Andrew S. Erickson, “Global Times Claims Chinese Conventional Ballistic Missile with 4,000 km Range (Sufficient to Strike Guam) ‘Ready for Service’ by 2015 & DF-21D is ‘Already Deployed in the Army’,” China Analysis from Original Sources 以第一手资料研究中国, 18 February 2011.
Song Shengxia; Zhang Han and Huang Jingjing, “New Missile ‘Ready by 2015’: Global Times,” People’s Daily Online, 18 February 2011.
Global Times (环球时报, Huanqiu Shibao) is not an official newspaper. Published on weekdays, it focuses on international issues and foreign reaction to developments in China. But it is sponsored by and produced under the auspices of People’s Daily (人民日报, Renmin Ribao), the official daily newspaper of the Communist Party of China (CPC) Central Committee. Full text of article follows:
The Chinese army is researching a new type of conventional missile that is set to be weaponized and entered into active service within five years, military sources have revealed.
China Aerospace Science and Industry Corporation (CASIC), the nation’s largest missile weaponry manufacturer, is set “to complete research, production and delivery of this new generation of missile by 2015,” the China News Service reported Thursday.
The new missile would be part of a network forming a solid defense system allowing for total coverage in both defense and attack, and capable of dealing with various threats from land, sea, air, space as well as cybernetic attacks, according to the report.
The report, however, did not provide any further details of the new missile.
A military source close to the development, speaking on condition of anonymity, confirmed to the Global Times yesterday that “The subject under development is a medium- and long-range conventional missile with a traveling distance of as far as 4,000 kilometers.”
“The research is going smoothly, and the missile will be produced and ready for service in five years,” he said, noting that the project would also entail a three-year evaluation period.
“It extends the range of China’s missiles and will therefore greatly enhance the national defense capabilities,” the source said.
The source also unveiled that “the Chinese-made Dong Feng 21D missile, with firing range between 1800 and 2800 kilometers, is already deployed in the army.”
Foreign media have also speculated that the Dong Feng 21D is a “carrier killer” and would prove to be a game-changer in the Asian security environment, where US Navy aircraft carrier battle groups have ruled the waves since the end of World War II, the AP reported.
China debuted its first stealth fighter jet, the J-20, in January, in a test flight that coincided with a visit to Beijing by US Defense Secretary Robert Gates.
Following the successful test flight, speculations and assessments of Beijing’s military advancement echoed around the world.
By Zhang Han and Huang Jingjing, Global Times
The Pentagon this week formally rolled out a record base budget for fiscal year 2012 of $553 billion, up $22 billion from the level enacted for 2010. However, additional overseas war funding is down by $41.5 billion.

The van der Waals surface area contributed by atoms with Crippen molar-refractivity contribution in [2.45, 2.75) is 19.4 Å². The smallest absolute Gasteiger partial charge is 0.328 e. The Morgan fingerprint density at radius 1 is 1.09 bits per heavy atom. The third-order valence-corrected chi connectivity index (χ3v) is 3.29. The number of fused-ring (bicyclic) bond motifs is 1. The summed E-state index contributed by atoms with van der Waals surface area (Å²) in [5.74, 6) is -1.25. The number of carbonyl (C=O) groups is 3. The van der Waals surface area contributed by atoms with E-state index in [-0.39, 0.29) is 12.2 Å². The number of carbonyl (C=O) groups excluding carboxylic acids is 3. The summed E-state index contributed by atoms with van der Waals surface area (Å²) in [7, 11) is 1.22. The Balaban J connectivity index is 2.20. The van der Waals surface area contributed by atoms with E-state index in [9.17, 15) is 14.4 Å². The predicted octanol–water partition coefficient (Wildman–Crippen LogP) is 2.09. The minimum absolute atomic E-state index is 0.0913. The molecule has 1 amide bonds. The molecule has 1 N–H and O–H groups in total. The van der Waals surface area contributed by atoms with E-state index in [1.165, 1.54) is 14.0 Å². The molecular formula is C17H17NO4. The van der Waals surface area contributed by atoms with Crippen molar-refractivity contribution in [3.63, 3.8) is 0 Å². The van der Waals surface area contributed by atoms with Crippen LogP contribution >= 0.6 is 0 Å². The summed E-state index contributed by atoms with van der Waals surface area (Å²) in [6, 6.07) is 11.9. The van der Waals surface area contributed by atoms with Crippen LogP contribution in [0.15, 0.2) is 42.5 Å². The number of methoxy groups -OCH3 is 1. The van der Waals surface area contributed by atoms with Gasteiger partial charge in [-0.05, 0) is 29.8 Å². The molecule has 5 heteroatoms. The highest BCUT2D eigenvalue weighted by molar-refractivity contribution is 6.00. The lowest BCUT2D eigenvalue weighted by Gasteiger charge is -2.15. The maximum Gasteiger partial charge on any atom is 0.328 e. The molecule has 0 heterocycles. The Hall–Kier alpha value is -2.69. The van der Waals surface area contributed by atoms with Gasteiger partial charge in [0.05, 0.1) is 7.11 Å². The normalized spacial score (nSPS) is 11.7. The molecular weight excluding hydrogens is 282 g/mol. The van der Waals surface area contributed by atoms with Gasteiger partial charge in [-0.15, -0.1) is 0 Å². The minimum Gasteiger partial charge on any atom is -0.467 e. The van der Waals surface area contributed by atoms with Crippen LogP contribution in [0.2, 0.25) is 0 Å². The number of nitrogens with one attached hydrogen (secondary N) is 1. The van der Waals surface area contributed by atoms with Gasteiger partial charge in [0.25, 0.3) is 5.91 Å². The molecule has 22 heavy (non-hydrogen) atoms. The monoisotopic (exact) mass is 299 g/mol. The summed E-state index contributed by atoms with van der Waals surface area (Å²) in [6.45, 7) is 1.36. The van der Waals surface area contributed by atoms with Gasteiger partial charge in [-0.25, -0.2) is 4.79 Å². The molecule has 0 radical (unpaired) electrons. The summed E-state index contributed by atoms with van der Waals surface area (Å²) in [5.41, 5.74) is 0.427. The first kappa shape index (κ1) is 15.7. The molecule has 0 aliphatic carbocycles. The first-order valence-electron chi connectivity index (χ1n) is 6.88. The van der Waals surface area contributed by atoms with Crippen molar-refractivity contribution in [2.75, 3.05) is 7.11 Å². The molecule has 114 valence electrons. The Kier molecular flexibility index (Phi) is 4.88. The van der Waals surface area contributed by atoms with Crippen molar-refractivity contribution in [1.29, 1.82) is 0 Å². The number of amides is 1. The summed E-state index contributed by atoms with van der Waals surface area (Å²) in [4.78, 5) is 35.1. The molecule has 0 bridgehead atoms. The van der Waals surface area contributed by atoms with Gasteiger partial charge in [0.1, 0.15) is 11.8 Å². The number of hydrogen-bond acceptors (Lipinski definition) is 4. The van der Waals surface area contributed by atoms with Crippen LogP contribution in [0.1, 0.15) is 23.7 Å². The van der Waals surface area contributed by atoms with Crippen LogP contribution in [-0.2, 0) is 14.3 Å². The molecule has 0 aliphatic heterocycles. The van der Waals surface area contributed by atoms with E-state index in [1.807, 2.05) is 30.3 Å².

This led Gates to counter-attack, warning Congress on Wednesday against making deeper spending cuts than those already proposed, telling lawmakers that the US faces threats ranging from militants to states “developing new capabilities that target our traditional strengths,” citing Iran, North Korea, as well as China, Reuters reported.
Li Daguang, a military expert at the People’s Liberation Army National Defense University, told the Global Times that Thursday’s revelation speaks volumes about the significant progress China had made in the field of missile technology as well as proving the country’s commitments to transparency in military affairs.
“But the real combat capabilities of the missile in complicated situations remains to be tested. There is still a huge gap between China and Western countries with regard to advanced weaponry development,” he said, adding that China should always remain prudent and rational when presenting its military progress.
Wang Yanan, an associate editor-in-chief at Aerospace Knowledge magazine, told the Global Times that some seem to favor wild speculation where the Chinese military is concerned.
“US wariness doesn’t suggest its inability to develop advanced missiles. The US is still a leader in this aspect as it possesses the most cutting-edge missile technologies,” Wang said.
Song Shengxia contributed to this story
The Global Times assertion that China is developing a 4,000 km-range conventional ballistic missile seems to fit with the brief reference to Chinese development of intermediate-range ballistic missiles (IRBMs, which have ranges of 3,000–5,500 km/1,865–3,420 miles, per the U.S. Missile Defense Agency definition) in the latest Department of Defense Report on Chinese military development:
“As detailed elsewhere in this report, China’s ballistic missile force is acquiring conventional medium-range and intermediate-range ballistic missiles that extend the distance at which it can threaten other countries with conventional precision or near-precision strikes.”
Office of the Secretary of Defense, Military and Security Developments Involving the People’s Republic of China 2010, Annual Report to Congress (Washington, DC: Office of the Secretary of Defense, 16 August 2010), 33.
LINKS TO RELATED RESEARCH—
BROADER STRATEGIC AND OPERATIONAL CONTEXT:
Andrew S. Erickson, “Dreaming Big, Acting Big: Xi’s Impact on China’s Military Development,” Asan Forum 3.5 (September-October 2015).